• Followed the link. Context doesn’t make it any better. It’s just a pointless rant. He’s got his panties in a twist because in his lofty opinion, too many unqualified hobbyists are active in the gun world. We should all shut up and listen to the experts.

      ETA: The Havok Journal is, in its own words:

      “The Havok Journal seeks to serve as the Voice of the Veteran Community through a focus on current affairs and articles of interest to the public in general, and the veteran community in particular. We strive to offer timely, current, and informative content, with the occasional piece focused on entertainment. We are always expanding, and always striving to improve the readers experience.”

      So … a bunch of unqualified amateurs opining about things beyond their expertise? They should shut up and leave it to the experts….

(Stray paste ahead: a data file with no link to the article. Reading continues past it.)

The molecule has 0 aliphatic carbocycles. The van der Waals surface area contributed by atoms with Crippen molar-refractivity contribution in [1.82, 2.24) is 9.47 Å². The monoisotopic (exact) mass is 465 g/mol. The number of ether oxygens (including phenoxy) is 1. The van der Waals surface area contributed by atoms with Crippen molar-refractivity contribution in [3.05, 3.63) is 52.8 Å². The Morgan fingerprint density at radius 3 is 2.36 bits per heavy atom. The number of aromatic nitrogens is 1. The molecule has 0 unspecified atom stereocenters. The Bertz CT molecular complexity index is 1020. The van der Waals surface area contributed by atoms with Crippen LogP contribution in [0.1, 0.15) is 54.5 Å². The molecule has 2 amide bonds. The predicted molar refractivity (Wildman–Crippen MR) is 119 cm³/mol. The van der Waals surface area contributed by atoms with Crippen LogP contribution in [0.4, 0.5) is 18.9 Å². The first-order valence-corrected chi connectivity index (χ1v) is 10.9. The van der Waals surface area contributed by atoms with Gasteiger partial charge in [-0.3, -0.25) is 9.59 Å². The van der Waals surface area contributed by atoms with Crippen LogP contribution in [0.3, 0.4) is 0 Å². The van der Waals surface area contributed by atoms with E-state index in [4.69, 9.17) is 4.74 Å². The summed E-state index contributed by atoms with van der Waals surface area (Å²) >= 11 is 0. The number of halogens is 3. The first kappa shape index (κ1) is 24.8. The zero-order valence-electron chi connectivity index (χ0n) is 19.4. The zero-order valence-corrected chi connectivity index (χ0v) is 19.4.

• Cause listening to an actual professional would be bad?

          What professional experience does he have in the firearms industry? ZERO.

      • Heh, and it’s an old repub: “This article first appeared in The Havok Journal on 24FEB15.” Timely opinion, coming at you from four years ago.

      • Aha. Someone else actually tried to read the whole diatribe. Did you make it all the way through to wherever it ends? I didn’t. I followed the link to try to read the rest of his rant, then read the entire first page without finding one fully coherent sentence. From what I could make out of his rambling rant, in his world only people who are being shot at on a daily basis know anything about guns and those people are all too busy to either write or teach — and, of course, if they were to take time out to write or teach they would no longer be an “armed professional” and therefore no longer qualified. Catch 22.